Monday, March 02, 2009

Stephen Ziliak and Deirdre McCloskey: The Cult of Statistical Significance

Stephen Ziliak and Deirdre McCloskey's The Cult of Statistical Significance is a poorly argued rant about what appears to be an important topic on the pursuit of scientific knowledge. Ziliak and McCloskey argue that many of the statistical sciences have been using the wrong metric to determine whether the results of experiments are interesting and relevant. They report on a few detailed reviews of articles in top journals in economics, psychology, and other fields to show that the problem they describe is real and pervasive. Unfortunately, they are much more interested in casting aspersions on the work and influence of Ronald Fisher and building up his colleague William Gosset, and so they don't actually explain how to apply their preferred approach. In amongst the rant, they do manage to make the defects of Fisher's approach clear, though it's tedious reading.

The basic story is that Fisher argued that the main point of science is establishing what we know, and to that end, the important result of any scientific experiment is a clear statement of whether the results are statistically significant. According to Fisher, that tells you what confidence you should have that the results would be repeated if you ran the experiment again. Ziliak and McCloskey want you to understand that a result can be statistically significant but practically useless. And there are worse cases, where statistical significance and Fisher's approach leads scientists to hide more relevant results, or worse to conclude that a proposal was ineffective when the data show that a large effect might be present, but the experiment failed to show that it was certain. Ziliak and McCloskey want scientists to primarily report the size of the effects they find, and their confidence in the result. To Ziliak and McCloskey, a large effect discovered in noisy data is far more important than a small effect in very clear data. They point out that with a large enough sample, every effect will be statistically significant. (Though they don't explain this point in any detail, nor give any numbers on what "large enough" means. I have an intuitive feeling for why this might be true, but this was just one of many points that wasn't presented clearly.)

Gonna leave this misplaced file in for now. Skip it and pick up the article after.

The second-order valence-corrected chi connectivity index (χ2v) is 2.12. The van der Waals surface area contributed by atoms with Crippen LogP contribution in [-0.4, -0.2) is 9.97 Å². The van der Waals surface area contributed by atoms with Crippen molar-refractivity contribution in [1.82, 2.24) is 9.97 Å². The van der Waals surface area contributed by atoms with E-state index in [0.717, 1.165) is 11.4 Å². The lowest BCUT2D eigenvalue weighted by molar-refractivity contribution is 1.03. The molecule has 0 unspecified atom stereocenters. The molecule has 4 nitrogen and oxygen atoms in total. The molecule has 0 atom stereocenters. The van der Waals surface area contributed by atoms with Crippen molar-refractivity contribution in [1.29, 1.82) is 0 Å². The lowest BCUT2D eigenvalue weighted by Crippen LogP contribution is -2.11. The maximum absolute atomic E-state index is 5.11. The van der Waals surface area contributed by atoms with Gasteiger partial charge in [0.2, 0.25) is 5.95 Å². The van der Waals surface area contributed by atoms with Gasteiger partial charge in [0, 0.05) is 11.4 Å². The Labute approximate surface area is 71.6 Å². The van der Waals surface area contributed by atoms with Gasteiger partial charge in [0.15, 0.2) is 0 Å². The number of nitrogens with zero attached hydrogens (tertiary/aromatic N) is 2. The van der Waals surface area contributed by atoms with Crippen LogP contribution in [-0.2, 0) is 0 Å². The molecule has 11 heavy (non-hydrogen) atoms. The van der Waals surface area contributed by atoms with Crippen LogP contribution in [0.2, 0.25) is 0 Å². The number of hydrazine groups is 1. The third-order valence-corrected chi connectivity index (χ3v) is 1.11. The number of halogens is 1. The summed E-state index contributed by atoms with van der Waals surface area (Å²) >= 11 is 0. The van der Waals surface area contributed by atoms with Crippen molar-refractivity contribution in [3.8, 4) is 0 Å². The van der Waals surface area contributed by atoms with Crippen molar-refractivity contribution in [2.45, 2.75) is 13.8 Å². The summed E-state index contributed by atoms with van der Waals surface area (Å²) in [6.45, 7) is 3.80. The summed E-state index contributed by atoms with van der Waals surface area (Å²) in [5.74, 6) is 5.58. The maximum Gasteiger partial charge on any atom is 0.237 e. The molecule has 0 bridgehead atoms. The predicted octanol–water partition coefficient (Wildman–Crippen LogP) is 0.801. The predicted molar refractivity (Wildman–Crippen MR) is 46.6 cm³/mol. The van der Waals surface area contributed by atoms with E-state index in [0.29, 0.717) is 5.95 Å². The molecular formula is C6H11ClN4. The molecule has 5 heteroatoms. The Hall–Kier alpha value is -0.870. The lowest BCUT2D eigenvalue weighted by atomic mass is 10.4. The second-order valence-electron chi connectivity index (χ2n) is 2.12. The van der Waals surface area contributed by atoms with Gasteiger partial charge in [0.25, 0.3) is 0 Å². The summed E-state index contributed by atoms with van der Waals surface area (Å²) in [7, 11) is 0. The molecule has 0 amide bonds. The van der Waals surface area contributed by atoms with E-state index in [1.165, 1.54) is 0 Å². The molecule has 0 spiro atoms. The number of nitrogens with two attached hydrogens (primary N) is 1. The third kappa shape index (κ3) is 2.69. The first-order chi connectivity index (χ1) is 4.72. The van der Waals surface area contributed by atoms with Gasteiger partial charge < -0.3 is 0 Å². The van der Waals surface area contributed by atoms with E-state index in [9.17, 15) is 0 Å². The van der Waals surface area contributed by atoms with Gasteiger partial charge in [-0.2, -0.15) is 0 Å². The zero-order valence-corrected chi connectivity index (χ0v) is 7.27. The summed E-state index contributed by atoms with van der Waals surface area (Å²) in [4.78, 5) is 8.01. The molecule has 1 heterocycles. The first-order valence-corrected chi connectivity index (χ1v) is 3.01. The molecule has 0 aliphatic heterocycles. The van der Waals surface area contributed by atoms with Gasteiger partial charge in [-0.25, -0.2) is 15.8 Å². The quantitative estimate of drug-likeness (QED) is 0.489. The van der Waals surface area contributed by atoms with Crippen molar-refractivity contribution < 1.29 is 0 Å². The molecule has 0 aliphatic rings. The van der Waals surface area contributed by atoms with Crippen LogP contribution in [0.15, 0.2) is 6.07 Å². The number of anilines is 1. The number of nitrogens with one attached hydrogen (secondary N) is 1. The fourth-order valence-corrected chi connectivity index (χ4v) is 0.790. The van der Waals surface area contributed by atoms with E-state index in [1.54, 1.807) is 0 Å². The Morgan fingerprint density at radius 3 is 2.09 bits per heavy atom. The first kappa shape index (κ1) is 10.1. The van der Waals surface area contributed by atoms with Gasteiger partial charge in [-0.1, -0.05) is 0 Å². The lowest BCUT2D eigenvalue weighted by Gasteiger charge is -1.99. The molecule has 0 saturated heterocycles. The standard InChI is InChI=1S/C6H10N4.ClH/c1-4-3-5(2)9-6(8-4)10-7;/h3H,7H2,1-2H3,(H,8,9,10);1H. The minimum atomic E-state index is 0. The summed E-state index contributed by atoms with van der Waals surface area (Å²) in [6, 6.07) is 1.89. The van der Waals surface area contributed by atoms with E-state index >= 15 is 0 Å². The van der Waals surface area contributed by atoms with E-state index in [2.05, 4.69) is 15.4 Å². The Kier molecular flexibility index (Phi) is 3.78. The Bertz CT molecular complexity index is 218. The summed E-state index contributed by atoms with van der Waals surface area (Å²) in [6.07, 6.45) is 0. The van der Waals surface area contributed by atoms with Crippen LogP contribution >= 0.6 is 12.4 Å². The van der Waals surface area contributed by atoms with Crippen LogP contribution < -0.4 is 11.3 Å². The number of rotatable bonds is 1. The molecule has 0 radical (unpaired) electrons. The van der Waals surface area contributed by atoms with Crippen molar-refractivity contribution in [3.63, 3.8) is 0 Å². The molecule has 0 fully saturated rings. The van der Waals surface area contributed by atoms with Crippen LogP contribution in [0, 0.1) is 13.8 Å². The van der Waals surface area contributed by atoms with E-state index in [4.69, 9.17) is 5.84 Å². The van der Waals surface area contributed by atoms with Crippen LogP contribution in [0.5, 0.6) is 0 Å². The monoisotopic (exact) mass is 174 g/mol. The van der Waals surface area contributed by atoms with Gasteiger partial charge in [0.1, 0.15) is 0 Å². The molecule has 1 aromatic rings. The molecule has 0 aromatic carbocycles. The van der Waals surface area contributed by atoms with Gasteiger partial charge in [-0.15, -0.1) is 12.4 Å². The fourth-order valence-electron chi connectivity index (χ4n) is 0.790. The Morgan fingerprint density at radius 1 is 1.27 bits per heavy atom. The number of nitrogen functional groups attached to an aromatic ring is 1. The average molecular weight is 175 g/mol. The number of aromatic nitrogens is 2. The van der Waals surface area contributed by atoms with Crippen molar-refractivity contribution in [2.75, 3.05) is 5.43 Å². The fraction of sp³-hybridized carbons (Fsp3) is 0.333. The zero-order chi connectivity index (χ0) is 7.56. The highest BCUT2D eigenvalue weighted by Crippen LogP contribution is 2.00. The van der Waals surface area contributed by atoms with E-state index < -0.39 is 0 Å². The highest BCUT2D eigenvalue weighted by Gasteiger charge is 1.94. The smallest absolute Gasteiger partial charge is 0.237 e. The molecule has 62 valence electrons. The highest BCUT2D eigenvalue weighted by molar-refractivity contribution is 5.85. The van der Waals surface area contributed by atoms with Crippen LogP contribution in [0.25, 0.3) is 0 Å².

They describe a few stories in detail to show the consequences for public policy. Vioxx was approved, they claim, because the tests of statistical significance allowed the scientists to fudge their results sufficiently to hide the deleterious effects. (It's not clear why this should be blamed on statistical significance rather than corruption.) They also present a case that a study of unemployment insurance in Illinois found a large effect ($4.29 in benefit for every dollar spent), but gave the Fisherian conclusion, not just that the result wasn't statistically significant, but that there was no effect. It turned out that a careful review of the data showed that the program had a statistically significant benefit-cost ratio of $7.07 for white women, but the overall benefit-cost ratio was not statistically significant because the $4.29 was only statistically significant at the .12 level, while under .05 or less is required by Fisher's followers.

Ziliak and McCloskey demonstrate that they're on the right side of the epistemological debate by supporting the use of Bayes' Law in describing scientific results, but beyond one example, they don't explain how a scientific paper should use it in presenting results. The use of Fisher's approach gives a clear guide: describe some hypotheses, perform some tests, finally analyze the results to show which relationships are significant. With Bayes, the reasoning, approach and explanation are more complicated; but Ziliak and McCloskey don't tell how to do it. Of the 29 references to Bayesian Theory in the index, 24 of them have descriptions like "Feynman advocates ...", or "Orthodox Fisherians oppose ...". There aren't any examples of how one might write a conclusion to a paper and show Bayesian reasoning, even though they pervasively give examples of analogous Fisherian reasoning that they find unacceptable.

Another significance question that Ziliak and McCloskey argue is important (but that they don't explain adequately) and that statistical significance hides is how much various treatments or alternate policy approaches might cost. Fisher's approach allows authors to publish that some proposal would have a statistically significant effect on a societal problem or the course of a disease and not mention that the cost is exorbitant and the effect small (though likely). Ziliak and McCloskey argue that journal editors should require authors to publish the magnitude of any effects and a comparison of costs and benefits. According to the reviews they've done and others they cite, it's common in top journals to omit this level of detail and to focus on whether experimental results are significantly different from zero.